Still crushing hard - like a blushing schoolgirl, like a tween 1D fan - on Raf Simons at Dior. I mean, seriously, in the immortal words that paragon of musical virtue (ABBA, who else?): A grown up woman should never fall so easily. I can't remember the last time I obsessed like this over a designer... It must be Phoebe Philo at Celine - the first collection - and before that, when I was a teenager, Marc Jacobs everything (Oh, how I loved MBMJ). There's something about Dior now that is so right for now, it's the way young women really want to dress, and - much like Philo before him - Simons is reinvigorating and rejuvenating a dusty old house beset by the ghost of creative directors past. There's something light and fresh, a sleight of hand, a femininity that is very, very cool. And it's so marketable. I was just in Hong Kong and the Dior stores there are on another level, space age and futuristic, all chrome fittings and marble: the way you think a space ship would look like if it was designed by a fashionista. I mean, this is couture! But it's so wearable! It's couture that would not look out of place at the brunch table, at the club, at the - yes, I'm being sincere here - at the supermarket. That is an achievement. In a week where the outlandish and the outrageous are par for the course, and the gowns that we see on the runway rarely make it past the red carpets, this is refreshing. Alright, okay, I admit it. I can't wait to see J.Law in that little cut-out midi. Hunger Games Mockingjay Part 2 premiere, anyone? Go out with a bang.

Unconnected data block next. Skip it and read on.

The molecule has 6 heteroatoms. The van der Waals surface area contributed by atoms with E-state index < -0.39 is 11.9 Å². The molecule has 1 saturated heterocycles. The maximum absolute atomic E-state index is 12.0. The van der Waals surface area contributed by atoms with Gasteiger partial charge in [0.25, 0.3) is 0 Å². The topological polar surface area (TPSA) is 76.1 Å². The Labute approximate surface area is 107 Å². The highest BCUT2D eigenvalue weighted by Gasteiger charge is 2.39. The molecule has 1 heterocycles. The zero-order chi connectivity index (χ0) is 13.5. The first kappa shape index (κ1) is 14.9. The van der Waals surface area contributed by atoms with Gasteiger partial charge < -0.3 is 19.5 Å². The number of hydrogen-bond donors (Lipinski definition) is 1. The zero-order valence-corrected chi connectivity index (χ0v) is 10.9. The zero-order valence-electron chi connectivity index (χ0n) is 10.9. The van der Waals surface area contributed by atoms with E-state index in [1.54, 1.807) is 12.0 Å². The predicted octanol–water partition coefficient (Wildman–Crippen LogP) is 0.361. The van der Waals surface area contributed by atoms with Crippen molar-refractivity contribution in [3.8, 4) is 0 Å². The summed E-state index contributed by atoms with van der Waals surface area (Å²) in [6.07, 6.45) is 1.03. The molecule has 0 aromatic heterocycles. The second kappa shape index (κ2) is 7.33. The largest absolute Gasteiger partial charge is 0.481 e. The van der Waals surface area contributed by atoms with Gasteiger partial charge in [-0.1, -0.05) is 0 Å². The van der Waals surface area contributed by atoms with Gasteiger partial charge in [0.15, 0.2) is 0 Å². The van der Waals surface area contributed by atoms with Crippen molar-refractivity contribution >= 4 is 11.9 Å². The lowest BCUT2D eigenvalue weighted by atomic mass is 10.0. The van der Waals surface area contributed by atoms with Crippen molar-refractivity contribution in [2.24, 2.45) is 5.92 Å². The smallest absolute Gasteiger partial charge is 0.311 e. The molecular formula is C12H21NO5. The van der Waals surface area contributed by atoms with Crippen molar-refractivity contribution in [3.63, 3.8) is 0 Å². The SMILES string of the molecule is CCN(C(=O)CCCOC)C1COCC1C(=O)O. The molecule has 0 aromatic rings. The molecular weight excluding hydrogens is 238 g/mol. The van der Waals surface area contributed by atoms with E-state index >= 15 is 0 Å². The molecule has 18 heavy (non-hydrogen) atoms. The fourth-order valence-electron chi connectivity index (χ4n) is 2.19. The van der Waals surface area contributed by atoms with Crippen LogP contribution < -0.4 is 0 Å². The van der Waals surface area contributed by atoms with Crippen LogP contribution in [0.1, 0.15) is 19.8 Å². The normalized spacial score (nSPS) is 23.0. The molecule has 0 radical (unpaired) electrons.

It's a mood: flowy and flirty, with lace up things, and flared things, and big bell sleeve things, and tight little knit things, and delicate little gold things, and things that make you feel good. Sure, it helps to be long and lean when you're wearing this kind of stuff, but hey, I don't abide by rules like that. I do what I want.